The mainstays of medical therapy in organophosphate (OP) poisoning include atropine, pralidoxime (2-PAM), and benzodiazepines (eg, diazepam). Initial management must focus on adequate use of atropine. Optimizing oxygenation prior to the use of atropine is recommended to minimize the potential for dysrhythmias.
de Silva et al studied the treatment of organophosphate poisoning with atropine and 2-PAM and, later the same year, with atropine alone.  They found that atropine seemed to be as effective as atropine plus 2-PAM in the treatment of acute organophosphate poisoning. The controversy continued when other authors observed more respiratory complications and higher mortality rates with use of high-dose 2-PAM. Low-dose (1-2 g slow IV) 2-PAM is the current recommendation. Studies are under way to assess the role of low-dose 2-PAM. Improved survival has been shown in patients with moderately severe OP poisoning who received early, continuous 2-PAM infusion compared with those who received intermittent boluses. 
A meta-analysis and review of the literature performed by Peter et al emphasized optimal supportive care along with discriminating use of 2-PAM, especially early in the course of treatment of moderately to severely OP poisoned patients, are the hallmarks of treatment.  More prospective data are required.
Intraosseous administration has been found as effective as intravenous infusion for rapid delivery of atropine and midazolam into the bloodstream, in studies in pigs. Unlike intravenous administration, intraosseous administration can be conveniently performed by rescuers wearing personal protective equipment to prevent contamination. [19, 20]
Because large amounts of atropine may be required for patients with organophosphate poisoning, reconstitution of powdered atropine is a viable option, especially in mass-casualty settings.  Rajpal et al demonstrated the clinical safety and efficacy of sublingual atropine to healthy volunteers. This may offer another route of administration for the OP poisoned patient, especially in a mass-casualty scenario. 
Intravenous glycopyrrolate or diphenhydramine may provide an alternative centrally acting anticholinergic agent used to treat muscarinic toxicity if atropine is unavailable or in limited supply. Additionally, Yavuz et al demonstrated reduced myocardial injury and troponin leak in fenthion-poisoned rats treated with diphenhydramine.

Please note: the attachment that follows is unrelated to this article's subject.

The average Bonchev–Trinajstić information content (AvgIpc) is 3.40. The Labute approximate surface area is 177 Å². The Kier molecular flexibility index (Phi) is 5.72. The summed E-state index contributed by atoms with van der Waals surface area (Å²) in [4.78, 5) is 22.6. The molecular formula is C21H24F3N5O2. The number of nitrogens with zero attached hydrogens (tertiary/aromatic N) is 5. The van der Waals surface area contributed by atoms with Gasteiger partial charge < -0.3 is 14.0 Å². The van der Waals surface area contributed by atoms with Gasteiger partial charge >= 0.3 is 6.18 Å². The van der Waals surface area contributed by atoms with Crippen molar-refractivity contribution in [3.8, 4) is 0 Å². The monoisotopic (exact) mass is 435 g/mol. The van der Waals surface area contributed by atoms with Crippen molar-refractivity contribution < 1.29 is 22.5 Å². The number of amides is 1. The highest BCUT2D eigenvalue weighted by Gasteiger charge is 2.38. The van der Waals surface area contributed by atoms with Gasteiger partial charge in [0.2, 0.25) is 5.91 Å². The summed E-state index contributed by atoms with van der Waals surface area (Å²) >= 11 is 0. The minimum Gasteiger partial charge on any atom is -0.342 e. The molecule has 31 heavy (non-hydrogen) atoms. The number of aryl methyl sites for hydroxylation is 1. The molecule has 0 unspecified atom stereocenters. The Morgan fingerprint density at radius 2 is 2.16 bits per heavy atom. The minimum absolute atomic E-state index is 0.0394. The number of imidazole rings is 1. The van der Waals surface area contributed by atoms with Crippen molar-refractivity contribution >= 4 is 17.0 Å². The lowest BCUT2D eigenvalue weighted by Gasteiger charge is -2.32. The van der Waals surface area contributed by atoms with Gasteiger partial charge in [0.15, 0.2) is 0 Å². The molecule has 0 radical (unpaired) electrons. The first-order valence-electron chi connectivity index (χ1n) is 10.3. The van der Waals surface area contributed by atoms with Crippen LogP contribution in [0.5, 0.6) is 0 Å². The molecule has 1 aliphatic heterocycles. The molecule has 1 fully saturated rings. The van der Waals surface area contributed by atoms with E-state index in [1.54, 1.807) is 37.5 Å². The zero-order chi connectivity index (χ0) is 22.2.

A single-center, randomized, single-blind study by Pajoumand et al found a benefit to magnesium therapy in addition to standard oxime and atropine therapy in reducing hospitalization days and mortality rate in patients with organophosphate poisoning.  The mechanisms appear to be inhibition of acetylcholine (ACh) and organophosphate antagonism. A phase II study of magnesium therapy in 50 patients with acute organophosphate poisoning reported no adverse reactions.  Larger randomized studies are needed to demonstrate the efficacy of magnesium in this setting.
Possible future interventions include neuroprotective agents used to prevent nerve damage and bioscavengers aimed to prevent AChE inhibition by nerve agents or organophosphate. Investigations into adjunctive and alternative therapies have mostly used animal models and have resulted in variable conclusions. [26, 27, 28]
These agents act as competitive antagonists at the muscarinic cholinergic receptors in both the central and the peripheral nervous system. These agents do not affect nicotinic effects.
Initiated in patients with OP toxicity who present with muscarinic symptoms.
Competitive inhibitor at autonomic postganglionic cholinergic receptors, including receptors found in GI and pulmonary smooth muscle, exocrine glands, heart, and eye.
The endpoint for atropinization is dried pulmonary secretions and adequate oxygenation. Tachycardia and mydriasis must not be used to limit or to stop subsequent doses of atropine. The main concern with OP toxicity is respiratory failure from excessive airway secretions.
Indicated for use as an antimuscarinic agent to reduce salivary, tracheobronchial, and pharyngeal secretions. Does not cross the blood-brain barrier. Can be considered in patients at risk for recurrent symptoms (after initial atropinization) but who are developing central anticholinergic delirium or agitation.
Since glycopyrrolate does not cross BBB, it is not expected to control central cholinergic toxicity. Bird et al suggested that atropine (rather than glycopyrrolate) was associated with lower, early OP-induced mortality
Antidotes, OP poisoning
These agents prevent aging of AChE and reverse muscle paralysis with OP poisoning.
Nucleophilic agent that reactivates the phosphorylated AChE by binding to the OP molecule. Used as an antidote to reverse muscle paralysis resulting from OP AChE pesticide poisoning but is not effective once the OP compound has bound AChE irreversibly (aged). Current recommendation is administration within 48 h of OP poisoning. Because it does not significantly relieve depression of respiratory center or decrease muscarinic effects of AChE poisoning, administer atropine concomitantly to block these effects of OP poisoning.
Signs of atropinization might occur earlier with addition of 2-PAM to treatment regimen. 2-PAM administration is not indicated for carbamate exposure since no aging occurs.
These agents potentiate effects of gamma-aminobutyrate (GABA) and facilitate inhibitory GABA neurotransmission.
For treatment of seizures. Depresses all levels of CNS (eg, limbic and reticular formation) by increasing activity of GABA.
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